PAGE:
The number of elderly people is increasing, and the authors aimed to identify variables associated with older adults' ability to cope with their retirement years. In this study, 133 community-dwelling men and women (M age = 72 years, SD age = 7.6 years) completed a battery of self-report measures. A path analysis showed that internal locus of control (LOC) and good self-rated health were direct predictors of the criterion variable of life coping. However, whereas health remained a standalone variable, faith in nature and humanity (positive correlation) and the use of coping religion (negative correlation) predicted LOC. Thus, LOC may play a mediatory role between the latter 2 variables and life coping. In turn, spirituality was a predictor of both the faith in nature and humanity variable and the coping religion variable. Additional findings include a positive correlation between self-rated health and seniority of preretirement occupation, a higher health rating for house dwellers compared with bungalow dwellers, and a negative correlation between age and self-rated health. The authors offer some explanations for the outcomes and suggest that the findings will be valuable to those who are responsible for the social welfare of retired people. © 2009 Heldref Publications.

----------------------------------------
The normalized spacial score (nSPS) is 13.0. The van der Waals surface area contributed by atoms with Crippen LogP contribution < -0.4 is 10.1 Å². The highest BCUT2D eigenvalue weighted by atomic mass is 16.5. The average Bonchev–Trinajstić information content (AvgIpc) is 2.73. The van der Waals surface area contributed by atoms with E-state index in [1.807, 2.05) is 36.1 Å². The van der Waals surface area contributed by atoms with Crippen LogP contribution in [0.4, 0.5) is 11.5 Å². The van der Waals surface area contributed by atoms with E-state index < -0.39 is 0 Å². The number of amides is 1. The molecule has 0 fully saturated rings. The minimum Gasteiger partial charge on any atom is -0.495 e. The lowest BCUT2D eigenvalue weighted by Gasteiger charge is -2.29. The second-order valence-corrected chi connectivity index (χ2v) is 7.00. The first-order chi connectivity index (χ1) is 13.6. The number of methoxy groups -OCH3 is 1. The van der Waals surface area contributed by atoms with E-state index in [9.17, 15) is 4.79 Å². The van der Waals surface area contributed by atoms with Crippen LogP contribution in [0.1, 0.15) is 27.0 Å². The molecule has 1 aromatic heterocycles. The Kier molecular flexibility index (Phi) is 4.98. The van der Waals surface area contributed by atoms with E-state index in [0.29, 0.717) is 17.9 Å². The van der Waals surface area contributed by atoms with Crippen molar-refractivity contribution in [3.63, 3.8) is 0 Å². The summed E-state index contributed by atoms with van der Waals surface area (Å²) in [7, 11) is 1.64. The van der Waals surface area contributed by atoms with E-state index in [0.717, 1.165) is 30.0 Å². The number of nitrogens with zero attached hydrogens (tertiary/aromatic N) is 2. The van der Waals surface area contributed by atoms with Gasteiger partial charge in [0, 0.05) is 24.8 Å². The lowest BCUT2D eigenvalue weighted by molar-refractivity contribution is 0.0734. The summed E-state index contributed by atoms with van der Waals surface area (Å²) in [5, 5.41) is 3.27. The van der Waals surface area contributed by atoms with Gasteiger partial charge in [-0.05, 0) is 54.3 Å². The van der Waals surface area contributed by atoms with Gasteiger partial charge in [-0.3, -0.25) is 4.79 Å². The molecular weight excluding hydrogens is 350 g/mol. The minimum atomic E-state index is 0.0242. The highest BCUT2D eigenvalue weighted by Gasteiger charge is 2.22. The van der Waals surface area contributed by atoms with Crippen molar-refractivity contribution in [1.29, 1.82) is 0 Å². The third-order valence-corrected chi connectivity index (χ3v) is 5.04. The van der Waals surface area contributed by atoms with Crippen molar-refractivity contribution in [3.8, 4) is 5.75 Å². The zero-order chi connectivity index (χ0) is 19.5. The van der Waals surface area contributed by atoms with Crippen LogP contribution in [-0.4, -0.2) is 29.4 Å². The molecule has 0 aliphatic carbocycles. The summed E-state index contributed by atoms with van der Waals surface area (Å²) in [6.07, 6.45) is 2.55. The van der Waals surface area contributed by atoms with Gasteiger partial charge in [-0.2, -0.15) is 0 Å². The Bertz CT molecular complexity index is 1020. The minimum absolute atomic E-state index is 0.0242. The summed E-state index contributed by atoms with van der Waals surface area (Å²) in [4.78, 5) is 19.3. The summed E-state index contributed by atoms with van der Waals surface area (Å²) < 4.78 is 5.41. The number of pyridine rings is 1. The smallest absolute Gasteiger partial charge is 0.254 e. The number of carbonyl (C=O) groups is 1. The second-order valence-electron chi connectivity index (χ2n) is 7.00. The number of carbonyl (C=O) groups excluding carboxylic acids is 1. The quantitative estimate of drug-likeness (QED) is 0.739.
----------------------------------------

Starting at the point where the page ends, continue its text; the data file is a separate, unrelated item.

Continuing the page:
Lowis, M., Edwards, A., & Burton, M. (2009). Coping with retirement: Well-being, health, and religion. Journal of Psychology: Interdisciplinary and Applied, 143(4), 427–448. https://doi.org/10.3200/JRLP.143.4.427-448